Specify a custom Gecko object tree location

Once you start changing gecko source trees and other build options, you may want to also modify where your objects get stored (so, for example, all of your debug objects go into a different tree from your non-debug objects). So you might do something like:

export GECKO_OBJDIR=${GECKO_PATH}/objdir-gonk-debug

Using ${GECKO_PATH} makes it easy to switch between different gecko trees (eg: central, beta, aurora, etc).

Keeping both debug and non-debug objects

You can use your .userconfig file to switch back and forth between debug and release builds without having to rebuild everything each time!

export B2G_DIR=${B2G_DIR:-$(cd $(dirname $0); pwd)}
echo "B2G_DIR = ${B2G_DIR}"

export GECKO_PATH=${B2G_DIR}/mozilla-inbound
echo "GECKO_PATH = ${GECKO_PATH}"

export B2G_DEBUG=1
echo "B2G_DEBUG = ${B2G_DEBUG}"

export GECKO_OBJDIR=${GECKO_PATH}/objdir-gonk
if [ "${B2G_DEBUG}" != "0" ]; then
  export GECKO_OBJDIR=${GECKO_OBJDIR}-debug
fi
if [ "${GECKO_PATH/*mozilla-inbound*/mozilla-inbound}" = "mozilla-inbound" ]; then
  export GECKO_OBJDIR=${GECKO_OBJDIR}-m-i
fi
echo "GECKO_OBJDIR = ${GECKO_OBJDIR}"

The echo commands help remind you what your current settings are. To switch between debug and release builds, simply change the value of B2G_DEBUG on line 7.

Revision Source

<p>You can customize certain aspects of the build process by putting some bash code into your <code>.userconfig</code> file. The <code>.userconfig</code> file isn't checked into source code control, so your changes won't be overwritten when you update your source tree. It needs to be created in the root of your B2G tree; that is, in the same directory as <code>flash.sh</code>, <code>build.sh</code>, and so forth.</p>
<p>The <code>.userconfig</code> file, if it exists, is sourced by the <code>load-config.sh</code> script, which is in turn sourced by these scripts: <code>flash.sh</code>, <code>build.sh</code> (through <code>setup.sh</code>), <code>run-gdb.sh</code>, and <code>run-emulator.sh</code>. The <code>run-<em>X</em>.sh</code> scripts use it to determine where Gecko is for your build.</p>
<div class="warning">
  <p><strong>Important</strong>: Your .userconfig file should be in your B2G source directory, not your home directory!</p>
</div>
<h2 id="Changing_the_Gecko_source_tree">Changing the Gecko source tree</h2>
<p>By default, the build uses the gecko tree, which is cloned from a tree in github. Some people like to use <a href="https://developer.mozilla.org/en-US/docs/Developer_Guide/Source_Code/Mercurial#mozilla-inbound_%28used_for_landing_your_patches%29" title="https://developer.mozilla.org/en-US/docs/Developer_Guide/Source_Code/Mercurial#mozilla-inbound_%28used_for_landing_your_patches%29">mozilla-inbound</a>, or <a href="https://developer.mozilla.org/en-US/docs/Developer_Guide/Source_Code/Mercurial#mozilla-central_%28main_development_tree%29" title="https://developer.mozilla.org/en-US/docs/Developer_Guide/Source_Code/Mercurial#mozilla-central_%28main_development_tree%29">mozilla-central</a>. To do this create your clone whereever you like and add a line to your <code>.userconfig</code> which sets <code>GECKO_PATH</code>, for example:</p>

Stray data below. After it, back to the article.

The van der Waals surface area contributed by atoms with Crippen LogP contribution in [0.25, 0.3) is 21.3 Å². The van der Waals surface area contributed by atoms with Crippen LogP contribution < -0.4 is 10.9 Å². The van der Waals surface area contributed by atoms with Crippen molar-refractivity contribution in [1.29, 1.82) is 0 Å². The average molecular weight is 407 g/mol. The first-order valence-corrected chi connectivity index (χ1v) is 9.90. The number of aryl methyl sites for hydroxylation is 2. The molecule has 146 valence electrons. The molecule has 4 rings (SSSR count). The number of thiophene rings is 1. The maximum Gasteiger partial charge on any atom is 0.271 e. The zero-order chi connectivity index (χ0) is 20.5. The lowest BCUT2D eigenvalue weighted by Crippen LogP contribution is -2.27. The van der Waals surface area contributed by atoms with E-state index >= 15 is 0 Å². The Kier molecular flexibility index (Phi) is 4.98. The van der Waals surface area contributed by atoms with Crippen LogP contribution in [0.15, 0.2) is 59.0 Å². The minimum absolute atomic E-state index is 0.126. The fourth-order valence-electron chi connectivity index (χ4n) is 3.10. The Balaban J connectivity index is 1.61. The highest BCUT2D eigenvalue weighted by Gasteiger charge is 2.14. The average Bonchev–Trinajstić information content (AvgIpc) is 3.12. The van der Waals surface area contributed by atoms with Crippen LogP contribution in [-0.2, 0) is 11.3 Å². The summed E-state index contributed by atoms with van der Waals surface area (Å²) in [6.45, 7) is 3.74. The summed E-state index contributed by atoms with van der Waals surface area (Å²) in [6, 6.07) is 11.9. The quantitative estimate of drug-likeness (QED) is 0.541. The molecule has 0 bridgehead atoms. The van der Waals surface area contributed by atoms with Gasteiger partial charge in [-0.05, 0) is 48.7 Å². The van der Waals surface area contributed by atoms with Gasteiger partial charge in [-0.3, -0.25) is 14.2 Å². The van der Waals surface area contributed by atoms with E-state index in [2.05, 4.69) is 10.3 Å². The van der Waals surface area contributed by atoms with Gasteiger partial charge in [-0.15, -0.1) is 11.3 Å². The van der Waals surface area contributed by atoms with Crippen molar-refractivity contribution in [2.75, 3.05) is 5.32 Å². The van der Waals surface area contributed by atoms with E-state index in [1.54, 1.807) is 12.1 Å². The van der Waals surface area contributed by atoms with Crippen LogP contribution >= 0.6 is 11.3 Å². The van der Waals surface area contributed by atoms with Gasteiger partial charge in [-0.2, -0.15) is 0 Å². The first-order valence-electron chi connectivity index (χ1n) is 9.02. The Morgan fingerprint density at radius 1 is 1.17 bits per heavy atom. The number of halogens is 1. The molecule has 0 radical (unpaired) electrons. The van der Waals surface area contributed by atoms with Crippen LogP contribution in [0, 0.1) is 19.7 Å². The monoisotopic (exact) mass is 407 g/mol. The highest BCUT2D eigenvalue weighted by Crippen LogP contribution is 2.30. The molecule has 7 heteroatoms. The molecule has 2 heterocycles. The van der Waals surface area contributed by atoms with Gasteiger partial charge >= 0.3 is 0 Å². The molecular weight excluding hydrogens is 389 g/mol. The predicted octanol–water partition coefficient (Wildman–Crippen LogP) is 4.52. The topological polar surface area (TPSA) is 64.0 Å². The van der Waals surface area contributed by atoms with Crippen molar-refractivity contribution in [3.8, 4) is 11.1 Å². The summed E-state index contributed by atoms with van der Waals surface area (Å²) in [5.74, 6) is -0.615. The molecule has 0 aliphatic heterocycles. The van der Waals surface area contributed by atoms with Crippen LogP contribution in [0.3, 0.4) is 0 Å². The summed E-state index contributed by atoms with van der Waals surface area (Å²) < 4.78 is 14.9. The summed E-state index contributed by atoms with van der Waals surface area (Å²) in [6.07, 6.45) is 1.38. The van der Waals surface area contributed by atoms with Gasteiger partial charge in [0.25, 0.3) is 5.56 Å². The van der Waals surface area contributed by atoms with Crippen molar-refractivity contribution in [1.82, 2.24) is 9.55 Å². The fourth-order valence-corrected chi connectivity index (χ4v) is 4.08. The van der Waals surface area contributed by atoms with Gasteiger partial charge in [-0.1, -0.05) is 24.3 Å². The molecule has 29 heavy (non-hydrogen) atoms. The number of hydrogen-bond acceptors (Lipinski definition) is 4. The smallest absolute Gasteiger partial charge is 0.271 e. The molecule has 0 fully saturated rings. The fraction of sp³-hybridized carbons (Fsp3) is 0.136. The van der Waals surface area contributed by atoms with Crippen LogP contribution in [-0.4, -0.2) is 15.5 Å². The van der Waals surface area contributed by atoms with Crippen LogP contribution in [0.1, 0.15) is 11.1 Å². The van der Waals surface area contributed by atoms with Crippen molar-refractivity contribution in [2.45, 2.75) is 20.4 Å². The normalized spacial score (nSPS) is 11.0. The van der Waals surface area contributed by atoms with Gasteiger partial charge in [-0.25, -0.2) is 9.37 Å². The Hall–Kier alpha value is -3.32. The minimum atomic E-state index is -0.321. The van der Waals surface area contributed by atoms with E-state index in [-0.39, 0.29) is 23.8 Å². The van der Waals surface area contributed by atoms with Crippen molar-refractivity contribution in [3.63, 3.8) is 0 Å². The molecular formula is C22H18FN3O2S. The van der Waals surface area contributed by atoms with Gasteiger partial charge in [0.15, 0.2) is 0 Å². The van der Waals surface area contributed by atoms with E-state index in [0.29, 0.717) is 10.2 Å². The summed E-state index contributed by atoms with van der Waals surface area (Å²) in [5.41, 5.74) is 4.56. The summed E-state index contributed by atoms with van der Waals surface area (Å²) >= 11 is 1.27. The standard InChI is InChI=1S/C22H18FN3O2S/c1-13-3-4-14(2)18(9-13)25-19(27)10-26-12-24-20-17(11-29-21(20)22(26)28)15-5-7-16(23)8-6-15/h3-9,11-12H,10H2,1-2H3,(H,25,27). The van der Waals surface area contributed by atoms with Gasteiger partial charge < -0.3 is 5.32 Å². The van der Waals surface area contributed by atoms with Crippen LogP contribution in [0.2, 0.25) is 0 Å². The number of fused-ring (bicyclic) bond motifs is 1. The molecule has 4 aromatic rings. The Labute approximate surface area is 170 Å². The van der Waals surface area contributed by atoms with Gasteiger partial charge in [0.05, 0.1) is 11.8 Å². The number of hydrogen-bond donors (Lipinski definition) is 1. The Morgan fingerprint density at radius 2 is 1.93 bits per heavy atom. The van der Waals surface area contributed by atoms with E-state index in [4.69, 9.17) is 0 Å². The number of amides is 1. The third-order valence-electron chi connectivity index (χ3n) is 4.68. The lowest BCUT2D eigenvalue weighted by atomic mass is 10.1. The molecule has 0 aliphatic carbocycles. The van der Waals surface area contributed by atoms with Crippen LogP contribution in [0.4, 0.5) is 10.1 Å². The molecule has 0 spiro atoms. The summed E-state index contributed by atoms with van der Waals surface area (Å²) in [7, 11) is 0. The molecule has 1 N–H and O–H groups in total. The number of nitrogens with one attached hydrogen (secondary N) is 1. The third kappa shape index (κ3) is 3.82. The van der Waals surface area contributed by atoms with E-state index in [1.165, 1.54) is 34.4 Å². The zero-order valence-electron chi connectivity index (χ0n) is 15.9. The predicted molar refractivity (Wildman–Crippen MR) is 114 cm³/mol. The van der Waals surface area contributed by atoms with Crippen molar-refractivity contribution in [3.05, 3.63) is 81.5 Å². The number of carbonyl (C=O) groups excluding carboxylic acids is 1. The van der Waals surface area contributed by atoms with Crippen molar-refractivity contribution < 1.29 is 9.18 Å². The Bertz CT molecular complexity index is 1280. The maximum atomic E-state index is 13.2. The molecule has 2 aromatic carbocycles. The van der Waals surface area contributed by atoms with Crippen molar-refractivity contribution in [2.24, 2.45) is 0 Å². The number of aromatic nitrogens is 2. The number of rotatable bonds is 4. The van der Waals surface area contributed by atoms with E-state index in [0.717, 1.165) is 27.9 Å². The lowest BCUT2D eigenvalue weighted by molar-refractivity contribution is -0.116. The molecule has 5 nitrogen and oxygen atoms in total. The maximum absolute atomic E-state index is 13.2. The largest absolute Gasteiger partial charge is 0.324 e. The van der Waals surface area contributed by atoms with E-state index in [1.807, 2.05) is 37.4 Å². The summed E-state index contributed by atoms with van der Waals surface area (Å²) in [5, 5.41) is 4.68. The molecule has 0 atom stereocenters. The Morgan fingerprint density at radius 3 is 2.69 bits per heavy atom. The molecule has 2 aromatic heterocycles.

<pre>
export B2G_DIR=${B2G_DIR:-$(cd $(dirname $0); pwd)}
echo "B2G_DIR = ${B2G_DIR}"

export GECKO_PATH=${B2G_DIR}/mozilla-inbound
echo "GECKO_PATH = ${GECKO_PATH}"
</pre>
<div class="note">
  <p><strong>Note</strong>: if building against a custom Gecko in Mac OS X, the mozilla-central directory must be in a case sensitive file system or else GECKO_PATH will be ignored. You can check whether the file system is case sensitive by running this in a Terminal window:</p>
  <pre>
echo -n This file system is case-&gt;tmp; echo -n in&gt;&gt;TMP; echo sensitive&gt;&gt;tmp; cat tmp</pre>
  <p><strong>Note</strong>: Getting B2G_DIR the way it is above allows your .userconfig to work without having hard-coded paths.</p>
</div>
<h2 id="Changing_Gaia_settings">Changing Gaia settings</h2>
<p>Sometimes, you'd like to be able to change gaia settings. For example, enabling adb in a user build. The gaia Makefile passes in --override build/custom-settings.json when calling build/settings.py, so we can write some bash which will write {"devtools.debugger.remote-enabled": true} into the custom-settings.json file. We try to avoid changing custom-settings.json if we don't need to, so we actually write into custom-settings.json.new and if the contents differ from custom-settings.json then we'll replace it.</p>